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13) The edible commodities and beverages sold and served in the said lounge by the defendant indisputably have no connection whatsoever with Darjeeling region or the geographical indication DARJEELING and the intention of the defendant to convey a nexus therewith is false and fraudulent. By the use of the impugned name DARJEELING for the purposes of its lounge and for all purposes connecting therewith the defendant has willfully and deliberately falsified a geographical indication registered and owned by the plaintiff, and has also falsely applied the same to goods sold in the said lounge which have nothing whatsoever to do with the Darjeeling District or Darjeeling tea.

14) The Lounge which the defendant is using as the impugned mark DARJEELING LOUNGE catered to a wide range of beverages and thus such use in connection with beverages other than Darjeeling teas is an act of unfair competition inasmuch as it discredits the famous Darjeeling tea and misleads the defendant’s patrons as to the nature of the beverages served there.

Hence the suit.

In connection with the aforesaid suit, the plaintiff prayed for an interlocutory injunction in terms of the main prayer made in the suit so that during the pendency of the suit, the defendant was restrained from using the 7

lounge of the said hotel by describing the same as ‘DARJEELING LOUNGE’ in violation of the registered mark of the plaintiff or by passing off. The aforesaid application was opposed by the defendant thereby contending, in substance, that by virtue of the Registration of the plaintiff under Act or G.I. Act, the plaintiff had not obtained any right to restrain the defendant from rendering its service to its customers in the Lounge named DARJEELING LOUNGE and adoption of such a name by the defendant had not violated any of the rights created in favour of the plaintiff by virtue of its Registration either under the Act or under the G.I. Act. The defendant, thus, prayed for dismissal of the said application for interlocutory relief.

As indicated earlier, the learned Single Judge, by the order impugned in this appeal, has rejected the prayer of the plaintiff with a detailed finding that the plaintiff failed to prove a strong prima facie case to have an order of injunction. The learned Single Judge has also taken into account the question of balance of convenience and inconvenience and has further held that delay is a factor in the present case which should weigh with the Court in rejecting the application for interlocutory relief. The learned Single Judge, thus, dismissed the application. Being dissatisfied, the plaintiff has come up with the present appeal. Mr. Kapoor, the learned Senior Advocate appearing on behalf of the appellant, has vehemently attacked the findings recorded by the learned Single 8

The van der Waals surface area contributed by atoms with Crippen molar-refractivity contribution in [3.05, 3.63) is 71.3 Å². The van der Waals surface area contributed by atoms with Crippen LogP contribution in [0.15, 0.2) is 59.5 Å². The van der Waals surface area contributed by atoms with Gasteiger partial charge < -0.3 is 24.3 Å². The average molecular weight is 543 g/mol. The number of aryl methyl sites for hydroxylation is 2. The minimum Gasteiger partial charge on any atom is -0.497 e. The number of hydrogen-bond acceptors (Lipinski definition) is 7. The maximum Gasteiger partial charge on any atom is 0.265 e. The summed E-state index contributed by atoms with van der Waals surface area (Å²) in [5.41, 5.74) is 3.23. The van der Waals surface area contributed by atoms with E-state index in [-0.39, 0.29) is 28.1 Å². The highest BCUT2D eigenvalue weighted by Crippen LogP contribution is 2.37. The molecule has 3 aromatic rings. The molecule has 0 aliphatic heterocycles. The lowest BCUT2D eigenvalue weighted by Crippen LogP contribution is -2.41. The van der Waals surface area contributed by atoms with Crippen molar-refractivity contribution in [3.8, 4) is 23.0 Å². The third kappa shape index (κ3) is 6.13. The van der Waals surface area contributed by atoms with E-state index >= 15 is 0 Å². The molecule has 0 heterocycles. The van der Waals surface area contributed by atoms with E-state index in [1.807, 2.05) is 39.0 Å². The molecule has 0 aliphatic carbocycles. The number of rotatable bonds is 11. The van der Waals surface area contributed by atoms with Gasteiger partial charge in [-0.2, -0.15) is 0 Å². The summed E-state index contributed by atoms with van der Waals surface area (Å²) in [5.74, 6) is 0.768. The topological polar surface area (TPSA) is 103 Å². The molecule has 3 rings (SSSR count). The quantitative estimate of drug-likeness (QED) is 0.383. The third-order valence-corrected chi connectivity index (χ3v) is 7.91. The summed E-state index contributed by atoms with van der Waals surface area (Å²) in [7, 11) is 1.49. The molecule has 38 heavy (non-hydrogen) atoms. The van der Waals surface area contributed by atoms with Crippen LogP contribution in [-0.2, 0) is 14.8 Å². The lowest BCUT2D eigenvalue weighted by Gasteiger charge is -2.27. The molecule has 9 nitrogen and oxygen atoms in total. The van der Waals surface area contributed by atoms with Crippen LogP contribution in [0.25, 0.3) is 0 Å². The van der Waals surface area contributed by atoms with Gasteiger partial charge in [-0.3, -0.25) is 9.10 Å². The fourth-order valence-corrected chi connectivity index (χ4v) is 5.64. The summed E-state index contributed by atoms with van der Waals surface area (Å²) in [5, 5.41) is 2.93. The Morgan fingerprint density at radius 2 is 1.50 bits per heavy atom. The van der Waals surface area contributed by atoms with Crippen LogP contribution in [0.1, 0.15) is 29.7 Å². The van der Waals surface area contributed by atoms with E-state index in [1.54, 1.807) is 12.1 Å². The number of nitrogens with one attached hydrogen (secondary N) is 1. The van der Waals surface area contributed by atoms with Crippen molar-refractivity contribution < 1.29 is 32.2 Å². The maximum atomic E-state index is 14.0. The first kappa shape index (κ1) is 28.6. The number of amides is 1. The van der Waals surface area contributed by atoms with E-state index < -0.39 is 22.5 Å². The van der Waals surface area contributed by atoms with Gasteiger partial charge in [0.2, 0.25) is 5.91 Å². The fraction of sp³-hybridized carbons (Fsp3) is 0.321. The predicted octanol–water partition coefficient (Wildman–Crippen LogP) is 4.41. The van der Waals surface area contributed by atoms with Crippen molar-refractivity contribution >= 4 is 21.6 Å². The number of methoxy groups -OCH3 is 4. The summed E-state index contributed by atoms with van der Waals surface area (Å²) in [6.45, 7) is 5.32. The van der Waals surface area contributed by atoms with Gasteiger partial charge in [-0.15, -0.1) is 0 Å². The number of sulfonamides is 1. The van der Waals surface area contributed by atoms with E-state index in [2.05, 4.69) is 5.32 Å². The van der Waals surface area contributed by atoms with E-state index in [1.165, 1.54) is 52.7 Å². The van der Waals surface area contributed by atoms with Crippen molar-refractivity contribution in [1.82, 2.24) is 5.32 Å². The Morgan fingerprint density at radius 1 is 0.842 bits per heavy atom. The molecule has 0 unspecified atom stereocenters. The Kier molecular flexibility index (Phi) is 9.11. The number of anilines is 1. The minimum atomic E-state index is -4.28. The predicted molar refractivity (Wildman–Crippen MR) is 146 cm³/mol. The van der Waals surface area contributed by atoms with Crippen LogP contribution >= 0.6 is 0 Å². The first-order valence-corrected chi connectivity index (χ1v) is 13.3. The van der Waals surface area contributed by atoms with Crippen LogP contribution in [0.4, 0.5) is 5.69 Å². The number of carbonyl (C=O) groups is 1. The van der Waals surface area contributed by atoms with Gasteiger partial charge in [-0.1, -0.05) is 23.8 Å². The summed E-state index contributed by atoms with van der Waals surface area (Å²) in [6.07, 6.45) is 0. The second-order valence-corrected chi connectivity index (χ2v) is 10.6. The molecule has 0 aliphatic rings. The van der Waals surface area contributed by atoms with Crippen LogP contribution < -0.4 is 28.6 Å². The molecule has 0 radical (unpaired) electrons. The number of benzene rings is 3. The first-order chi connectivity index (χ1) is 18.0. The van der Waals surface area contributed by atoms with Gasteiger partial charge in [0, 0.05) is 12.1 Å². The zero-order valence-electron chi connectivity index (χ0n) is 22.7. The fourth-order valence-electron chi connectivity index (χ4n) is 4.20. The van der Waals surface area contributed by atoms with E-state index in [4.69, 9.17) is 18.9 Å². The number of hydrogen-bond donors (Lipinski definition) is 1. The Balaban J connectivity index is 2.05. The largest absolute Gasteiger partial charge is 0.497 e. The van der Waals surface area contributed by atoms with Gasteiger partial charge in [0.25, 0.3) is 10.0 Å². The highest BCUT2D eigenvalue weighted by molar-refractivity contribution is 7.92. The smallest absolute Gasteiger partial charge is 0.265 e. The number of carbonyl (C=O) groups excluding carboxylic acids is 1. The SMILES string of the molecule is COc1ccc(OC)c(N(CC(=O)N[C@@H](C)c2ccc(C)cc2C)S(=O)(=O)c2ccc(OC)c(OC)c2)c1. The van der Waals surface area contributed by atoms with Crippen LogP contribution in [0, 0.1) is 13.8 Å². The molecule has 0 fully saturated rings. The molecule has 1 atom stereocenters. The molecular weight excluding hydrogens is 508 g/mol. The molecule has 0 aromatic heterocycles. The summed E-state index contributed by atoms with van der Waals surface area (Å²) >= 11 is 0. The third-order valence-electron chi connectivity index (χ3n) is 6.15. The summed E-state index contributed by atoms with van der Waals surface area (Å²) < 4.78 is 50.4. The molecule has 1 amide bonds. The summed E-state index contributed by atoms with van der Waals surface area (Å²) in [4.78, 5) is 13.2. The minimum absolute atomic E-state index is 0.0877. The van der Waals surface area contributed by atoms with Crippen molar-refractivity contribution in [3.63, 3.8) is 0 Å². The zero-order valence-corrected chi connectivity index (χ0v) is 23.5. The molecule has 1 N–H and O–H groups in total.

Judge against his client about the prima facie case. Mr. Kapoor contends that the learned Single Judge failed to appreciate the scope of right conferred upon his client by virtue of registration either under the Act or under the G.I. Act. Mr. Kapoor further contends that the learned Single Judge also failed to appreciate the scope of the doctrine of passing off which is equally applicable in the facts of the present case. Mr. Kapoor further contends that his client having alleged both the infringement of Registered trademark and passing off, the learned Single Judge should have restrained the defendant from using the word “DARJEELING” as any part of the name of the lounge adopted by it. Mr. Kapoor, therefore, prays for setting aside of the order of the learned Single Judge and granting the injunction during the pendency of the proceeding. In support of his contention, Mr. Kappor relies upon the following decisions: